By Meggie S.
Due to the way that female athletes are perceived by others, many are conscious of the way they look both on and off of the field, court, or whatever playing surface to which their sport belongs (Ridgers, 2007). There are social pressures for girls to uphold a certain image even in the sport context. Female athletes are being perceived as thin, lean, muscular women with perfect and almost flawless skin. But this isn’t true or possible for many women in multiple sports.
The tricky part with female athletes is they want to come across as if they don’t care what they look like. They want to portray a certain image of effortlessness, when in fact it takes us quite a while to get this look. Many girls that I have played with in my career have taken tremendous effort getting ready for a game or training session. There will always be spectators at a session, and many girls need to have the confidence of looking their best to play at their best. I am guilty of this myself. I cannot play my sport unless my hair is straightened, because it looks better in a ponytail than when it is curly. Many of my teammates in the past liked to have their hair in a “messy bun” which will look effortless, but it will have actually taken them a number of attempts to get the bun looking just right.
I read in an article that boys grow up having the opportunity to have many male athlete role models. There are a variety of looks that these athletes portray. Girls, however, did not get the same opportunity to have many female athletes as role models. The media was also very selective of the female athletes that were promoted. They were also wary of how they promoted these women; they had to look beautiful no matter what their sport was.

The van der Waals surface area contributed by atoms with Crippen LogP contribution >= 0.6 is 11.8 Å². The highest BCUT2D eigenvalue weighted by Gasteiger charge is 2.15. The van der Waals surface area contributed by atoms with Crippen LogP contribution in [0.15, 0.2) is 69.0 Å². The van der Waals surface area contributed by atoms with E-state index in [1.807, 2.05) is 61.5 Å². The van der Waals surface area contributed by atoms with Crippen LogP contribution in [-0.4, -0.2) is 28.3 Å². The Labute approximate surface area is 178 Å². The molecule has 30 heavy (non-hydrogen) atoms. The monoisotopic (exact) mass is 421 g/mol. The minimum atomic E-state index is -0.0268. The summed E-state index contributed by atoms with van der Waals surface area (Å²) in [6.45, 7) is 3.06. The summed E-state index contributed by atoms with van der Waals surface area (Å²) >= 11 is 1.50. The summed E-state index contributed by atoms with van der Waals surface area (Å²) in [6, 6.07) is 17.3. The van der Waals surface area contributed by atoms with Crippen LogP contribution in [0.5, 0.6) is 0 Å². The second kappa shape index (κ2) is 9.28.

If women don’t feel they fit the ideal image of beautiful athletic women, they may choose not to participate in sport. The way we promote female athletes in society does not help women overcome this self-consciousness. It is quite common to hear female athletes complaining about how big their thighs are or how they need to lose weight. If we are talking about sport specific body image issues, many athletes have big thighs due to their powerful quadriceps muscles which they develop through their sport. And even though these athletes may feel they are “too fat” to fit the athletic look, they are, realistically in most cases, the ideal shape and nowhere close to being overweight.
I know many of my friends growing up have stopped playing their sports because of how they felt they looked in shorts or training gear. They did not want to be judged by spectators at an event not fitting the look that is marketed of female athletes.
This principle does not just stop at sports unfortunately. Women are too afraid to go swimming whether it be a pool party or a day at the beach, because of how they feel they look in their swimsuit. I have heard many older women in my life exclaiming that they have to lose ten pounds before they go buy an outfit for some big event coming up.
Women should adopt the mindset of most men. They let on, at least, that they are comfortable with the way they look. In sports participation, it seems that no matter what their shape, nothing will interfere with their level of participation. From my own observation in the senior recreation leagues in Nova Scotia, there are a number of men from every type of fitness level, shape, height, and weight playing together on teams. With the women’s league, however, it is seldom that you see any variety in fitness level or body types on the teams.
In conclusion, I think society needs to be aware of the way girls feel their own body image is a barrier to participation in recreation and sport. With advertisements for female athletes like this going around, who could blame them?
Ridgers, N. D., Fazey, D. M. A., & Fairclough, S. J. (June 01, 2007). Perceptions of athletic competence and fear of negative evaluation during physical education. British Journal of Educational Psychology, 77, 2, 339-349.